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Recovery Rebate Fix Needed By Congress To Not Encourage MFS Filing Status

Annette Nellen- Economic Impact Payment

The CARES Act enacted March 27, 2020 included the 2020 recovery rebate for individuals that provided over 160 million adults with $1,200 to help them with financial challenges during the pandemic (see GAO data). The IRS refers to this payment as the Economic Impact Payment (EIP) and as of(8/1/20) has provided 70 FAQs to help explain it! The provision added Section 6428 to the Internal Revenue Code.

I was surprised by FAQ 26 and its answer because I would think that if for a married couple one spouse has an SSN and the other has an ITIN which disqualifies that spouse for an EIP, the spouse with the SSN would still have been given $1,200. But that will only happen if they file as Married Filing Separately rather than as Married Filing Jointly.

Q26. I filed a joint return with my spouse. Will we receive a Payment if I have a valid SSN and my spouse has an IRS Individual Taxpayer Identification Number (ITIN)?

A26. No, when spouses file jointly, both spouses must have valid SSNs to receive a Payment with one exception. If either spouse is a member of the U.S. Armed Forces at any time during the taxable year, only one spouse needs to have a valid SSN.

If spouses file separately, the spouse who has an SSN may qualify for a Payment; the other spouse without a valid SSN will not qualify.
In reviewing Section 6428, the rationale for this answer seems to be at Section 6428(g)(1)(B) which in explaining the identification number requirement states that a person filing a joint return only gets an EIP if the spouse has an EIN. So, the answer from the IRS appears to be correct.

So, the problem is with the text of the law. I say this because the tax law doesn’t encourage using the MFS status over the MFJ status. The tax law provides that when a married couple file separately, there are several favorable rules they will no longer qualify for. These include the Earned Income Tax Credit, the dependent care credit, most education tax breaks, and a few others (see page 7 of Pub 501).

I think the rationale for the harsh treatment for MFS that has existed in the law for a long time is that it is extra work for the IRS to be sure both spouses are not claiming benefits where only one may be allowed to claim them. Generally, MFS is only used where a spouse wants to avoid joint liability for the taxes owed or their combined taxes will be lower with that status (which occurs in rare situations).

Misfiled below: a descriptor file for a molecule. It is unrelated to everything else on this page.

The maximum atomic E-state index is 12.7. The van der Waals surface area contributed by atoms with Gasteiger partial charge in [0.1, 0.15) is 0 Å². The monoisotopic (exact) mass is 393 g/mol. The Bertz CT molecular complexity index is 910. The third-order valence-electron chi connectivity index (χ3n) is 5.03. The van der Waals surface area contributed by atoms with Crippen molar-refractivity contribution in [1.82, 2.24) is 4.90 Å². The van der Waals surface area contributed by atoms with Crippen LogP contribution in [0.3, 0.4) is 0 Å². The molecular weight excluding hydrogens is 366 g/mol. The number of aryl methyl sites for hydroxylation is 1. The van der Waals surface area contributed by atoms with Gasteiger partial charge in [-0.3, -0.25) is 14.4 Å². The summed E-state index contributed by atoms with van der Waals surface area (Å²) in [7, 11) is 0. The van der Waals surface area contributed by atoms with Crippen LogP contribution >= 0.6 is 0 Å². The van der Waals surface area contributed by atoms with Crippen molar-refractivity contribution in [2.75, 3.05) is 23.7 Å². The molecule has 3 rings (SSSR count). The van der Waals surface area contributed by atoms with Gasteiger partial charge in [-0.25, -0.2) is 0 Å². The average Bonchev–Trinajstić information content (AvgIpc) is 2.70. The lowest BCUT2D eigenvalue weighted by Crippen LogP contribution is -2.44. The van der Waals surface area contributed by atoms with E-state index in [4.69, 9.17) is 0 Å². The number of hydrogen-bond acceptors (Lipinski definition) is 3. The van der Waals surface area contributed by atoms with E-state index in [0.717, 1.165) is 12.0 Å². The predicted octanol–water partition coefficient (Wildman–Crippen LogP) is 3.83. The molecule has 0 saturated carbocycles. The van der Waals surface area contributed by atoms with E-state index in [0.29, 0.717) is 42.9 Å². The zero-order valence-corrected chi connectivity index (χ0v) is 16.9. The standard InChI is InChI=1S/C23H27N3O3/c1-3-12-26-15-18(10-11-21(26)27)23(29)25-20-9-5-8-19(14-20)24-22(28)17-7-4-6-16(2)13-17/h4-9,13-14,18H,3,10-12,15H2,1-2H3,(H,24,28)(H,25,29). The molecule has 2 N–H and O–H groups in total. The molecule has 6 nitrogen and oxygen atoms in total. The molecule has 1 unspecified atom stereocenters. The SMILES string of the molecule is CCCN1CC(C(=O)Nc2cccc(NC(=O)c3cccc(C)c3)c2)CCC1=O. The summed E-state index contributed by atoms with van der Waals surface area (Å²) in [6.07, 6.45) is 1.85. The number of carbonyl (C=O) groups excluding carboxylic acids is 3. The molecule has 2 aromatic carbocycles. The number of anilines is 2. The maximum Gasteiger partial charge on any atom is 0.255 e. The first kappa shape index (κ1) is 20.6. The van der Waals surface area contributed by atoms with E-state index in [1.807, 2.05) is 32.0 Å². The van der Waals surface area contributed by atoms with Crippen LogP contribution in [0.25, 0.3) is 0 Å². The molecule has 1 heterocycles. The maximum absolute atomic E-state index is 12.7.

I believe Section 6428(g) is incorrect because the tax law should not be encouraging MFS over MFJ. For example, a couple with children where one spouse has an SSN and the other has an ITIN, will need to determine if skipping the $1,200 EIP is better than losing an EITC and other tax breaks. This awful decision should not have to be made – a fix is needed from Congress.

I hope that the next round of COVID legislative relief will correct this by removing Section 6428(g)(1)(B). The IRS can easily tell from a MFJ return that one spouse has an SSN and the other has an ITIN so only issue the EIP to the spouse with the SSN. Thus, (B) at (g)(1)is not needed. This change would also enable the IRS to issue these EIPs based on the 2018 or 2019 returns already filed.

What do you think?

Annette Nellen


Annette Nellen, CPA, Esq., is a professor in and director of San Jose State University’s graduate tax program (MST), teaching courses in tax research, accounting methods, property transactions, state taxation, employment tax, ethics, tax policy, tax reform, and high technology tax issues.

Annette is the immediate past chair of the AICPA Individual Taxation Technical Resource Panel and a current member of the Executive Committee of the Tax Section of the California Bar. Annette is a regular contributor to the AICPA Tax Insider and Corporate Taxation Insider e-newsletters. She is the author of BNA Portfolio #533, Amortization of Intangibles.

Annette has testified before the House Ways & Means Committee, Senate Finance Committee, California Assembly Revenue & Taxation Committee, and tax reform commissions and committees on various aspects of federal and state tax reform.

Prior to joining SJSU, Annette was with Ernst & Young and the IRS.

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